How do you feel about online ranting?

Have you ever?

If so, did it help?  Or were you embarassed later to read the emotionally tinged words?

I'm cautious of ranting, even when something is burning inside me.  I'm so reluctant to speak my frustration that if a friend happens to call me and the anger falls out of my mouth, I later regret having shown that side of me.

Thursday was a difficult day.  The energy that came with it carried into the weekend.  I'm still trying to release, release, release.

But the noise still keeps going in my head.   All kinds of scenarios are playing out, scenarious that are never going to happen.  Some part of my sick and tired brain must be entertained by this anxiety driven ranting.

I wonder why I was ever kind to certain people.  Isn't that a horrible thought?

Monday, February 3, 2014

Refusing the Call

If I were a Hobbit in the Shire, I would have stayed in my hole in the ground, captured by the beauty of rolling green hills, the bursting fresh flavor of home grown veggies, the companionship of family, dear friends and neighbors.  I once lived in a pastoral pocket of the world, in a Shire-like land with cultivated hills and valleys, where sunlight streamed in golden angles, scored by birdsong and paced by the slow movement of morning into day.  My mother still lives there, on a little hill where three children once ran barefoot on the soft green lawn.

A memory of me skipping to the garden, salt shaker in hand, plucking a small red tomato from the vine.

Of course, there were also long months of winter, deep snows, icy wind and messy slush.  There was mud and flooding in the garden.  There were days and days of low hanging gray stratus clouds that blotted out the will to smile.  There were lonely times, heartbreaking times, and times of boredom.   I used to think that Sunday afternoons were practice for enduring purgatory.  They dragged out so long in silence that I longed to go to school.

There was conflict, and unhappiness, and I knew about it without needing too much explanation, although that was also given, in great detail, over hours of tears in the night.

Then, sooner than anyone was ready for it, I also became part of the conflict, with my moody need to be right and to be left alone.  The programming inside my internal life-cycle clock was ticking.  The clock urged me to conflict and to go out and have an adventure.  To leave the Shire and drive into the unknown, with little more than a vague childhood dream to guide my purpose. I thought I was answering the call to proceed onward toward my one, true vocation.  Then I got called back.  And proceeded to refuse the call of my vocation for most of my life.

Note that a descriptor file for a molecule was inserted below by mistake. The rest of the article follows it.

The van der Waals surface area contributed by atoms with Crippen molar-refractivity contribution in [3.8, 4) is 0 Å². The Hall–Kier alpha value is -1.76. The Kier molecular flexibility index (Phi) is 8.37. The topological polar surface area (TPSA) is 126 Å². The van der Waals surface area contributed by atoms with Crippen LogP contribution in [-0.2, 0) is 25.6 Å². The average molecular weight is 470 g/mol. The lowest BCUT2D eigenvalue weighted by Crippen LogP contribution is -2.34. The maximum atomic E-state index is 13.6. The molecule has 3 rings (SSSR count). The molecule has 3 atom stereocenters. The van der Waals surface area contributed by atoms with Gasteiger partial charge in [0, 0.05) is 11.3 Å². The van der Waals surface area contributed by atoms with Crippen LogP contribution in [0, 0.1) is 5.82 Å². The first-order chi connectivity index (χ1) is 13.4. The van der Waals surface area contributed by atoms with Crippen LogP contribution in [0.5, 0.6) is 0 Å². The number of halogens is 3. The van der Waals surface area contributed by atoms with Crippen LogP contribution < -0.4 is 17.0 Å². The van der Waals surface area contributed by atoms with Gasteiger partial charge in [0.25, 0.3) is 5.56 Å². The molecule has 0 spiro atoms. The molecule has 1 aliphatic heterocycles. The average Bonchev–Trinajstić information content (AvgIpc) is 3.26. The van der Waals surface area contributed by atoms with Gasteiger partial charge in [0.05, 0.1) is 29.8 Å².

I'm probably refusing it still.

I am afraid of the unknown.

My idealism, that incomplete mental model of the way things should be, have repeatedly caused me to impulsively abandon paying jobs.  I am often a tiny bit nervous that I have not embarked on a steady career.

But now the world is changing, Elliot is maturing, and I find myself searching.  I realize that I have unexpectedly arrived at a check-point. Am I completely lost, or on the right path?  The self doubt that arrives with an independent lifestyle is more intimidating than anything I've ever experienced.  There are no report cards, no benchmarks, no tests or critical evaluations by an authority figure.  There are only feelings.

And feelings change like tides and waves and shifting sand.  I am a sailor who has to learn to manage all the rigging and the sails and the rudder without proper training and schooling on even the basic terminology.  It's not that there isn't enough information out there for me to use, it's that I seem to arrive at these thresholds and check-points without being fully prepared for a journey.

I have to learn all the time, as I go, every single day.  If there's anything in my pack, it's the stale bread of doing things the way I've always done them, one ordinary step at a time, trying to avoid the sharp rocks and the black bears.

And this makes it difficult to proceed in a writing and teaching vocation, because I suspect that I have no authority on any subject except my own feelings and observations.  I could be incredibly wrong about everything.

But I hope that I'm not wrong about the things that I value and hold sacred, certainly for Elliot's sake.  I worry that the learning we do is incomplete.  But then, how complete is a traditional education anyway?
I worry that because Elliot is an extrovert, home education is limiting, although we do get out and see children at least four days a week, except for January, when we were sick and isolated by winter. Yesterday, warm spring air arrived and we headed to the park.

 Afterwards, we landed in an uncomfortable discussion about returning to traditional school. Even though Elliot is fearful of that possibility, I went on talking about it.  I don't want him to be afraid if the path leads back to school.  At the park yesterday, I realized that he's grown out of the playground.  I remember when he was eighteen months old and so fearless that he climbed the tall steps to the big slide.  Yesterday he looked at that same playground and didn't see any children even close to his age.  It's middle childhood, that liminal space between slides and swings and the hills of a BMX course.

I am never prepared for callings and checkpoints.

But here I am.  No compass in hand.